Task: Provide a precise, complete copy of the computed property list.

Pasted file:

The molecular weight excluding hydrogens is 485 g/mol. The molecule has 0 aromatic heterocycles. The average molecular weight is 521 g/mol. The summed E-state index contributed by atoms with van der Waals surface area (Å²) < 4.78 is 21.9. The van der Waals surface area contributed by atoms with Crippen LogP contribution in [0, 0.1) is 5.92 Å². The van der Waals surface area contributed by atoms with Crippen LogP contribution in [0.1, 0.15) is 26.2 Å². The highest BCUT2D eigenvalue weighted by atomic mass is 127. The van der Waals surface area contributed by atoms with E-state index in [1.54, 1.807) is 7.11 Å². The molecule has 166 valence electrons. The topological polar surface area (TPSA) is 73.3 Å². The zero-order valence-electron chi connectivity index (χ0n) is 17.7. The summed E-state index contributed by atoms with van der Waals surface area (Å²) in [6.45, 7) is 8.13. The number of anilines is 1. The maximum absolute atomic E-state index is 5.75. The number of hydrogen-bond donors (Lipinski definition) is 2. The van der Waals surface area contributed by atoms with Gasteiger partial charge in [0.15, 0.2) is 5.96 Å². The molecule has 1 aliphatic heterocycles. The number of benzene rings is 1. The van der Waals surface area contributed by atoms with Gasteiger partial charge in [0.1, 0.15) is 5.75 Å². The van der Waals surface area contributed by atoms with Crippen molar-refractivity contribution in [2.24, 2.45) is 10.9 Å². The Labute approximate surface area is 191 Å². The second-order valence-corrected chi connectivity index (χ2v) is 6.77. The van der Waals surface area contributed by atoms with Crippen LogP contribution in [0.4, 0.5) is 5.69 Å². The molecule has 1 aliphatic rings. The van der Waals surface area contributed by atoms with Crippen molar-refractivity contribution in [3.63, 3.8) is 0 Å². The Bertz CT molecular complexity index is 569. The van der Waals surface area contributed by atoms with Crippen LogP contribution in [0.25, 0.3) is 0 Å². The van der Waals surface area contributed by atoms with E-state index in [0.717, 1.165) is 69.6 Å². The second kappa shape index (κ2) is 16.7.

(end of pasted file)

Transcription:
The molecular weight excluding hydrogens is 485 g/mol. The molecule has 0 aromatic heterocycles. The average molecular weight is 521 g/mol. The summed E-state index contributed by atoms with van der Waals surface area (Å²) < 4.78 is 21.9. The van der Waals surface area contributed by atoms with Crippen LogP contribution in [0, 0.1) is 5.92 Å². The van der Waals surface area contributed by atoms with Crippen LogP contribution in [0.1, 0.15) is 26.2 Å². The highest BCUT2D eigenvalue weighted by atomic mass is 127. The van der Waals surface area contributed by atoms with E-state index in [1.54, 1.807) is 7.11 Å². The molecule has 166 valence electrons. The topological polar surface area (TPSA) is 73.3 Å². The zero-order valence-electron chi connectivity index (χ0n) is 17.7. The summed E-state index contributed by atoms with van der Waals surface area (Å²) in [6.45, 7) is 8.13. The number of anilines is 1. The maximum absolute atomic E-state index is 5.75. The number of hydrogen-bond donors (Lipinski definition) is 2. The van der Waals surface area contributed by atoms with Gasteiger partial charge in [0.15, 0.2) is 5.96 Å². The molecule has 1 aliphatic heterocycles. The number of benzene rings is 1. The van der Waals surface area contributed by atoms with Gasteiger partial charge in [0.1, 0.15) is 5.75 Å². The van der Waals surface area contributed by atoms with Crippen molar-refractivity contribution in [2.24, 2.45) is 10.9 Å². The Labute approximate surface area is 191 Å². The second-order valence-corrected chi connectivity index (χ2v) is 6.77. The van der Waals surface area contributed by atoms with Crippen LogP contribution in [0.4, 0.5) is 5.69 Å². The molecule has 1 aliphatic rings. The van der Waals surface area contributed by atoms with Crippen molar-refractivity contribution in [3.63, 3.8) is 0 Å². The Bertz CT molecular complexity index is 569. The van der Waals surface area contributed by atoms with Crippen LogP contribution in [0.25, 0.3) is 0 Å². The van der Waals surface area contributed by atoms with E-state index in [0.717, 1.165) is 69.6 Å². The second kappa shape index (κ2) is 16.7.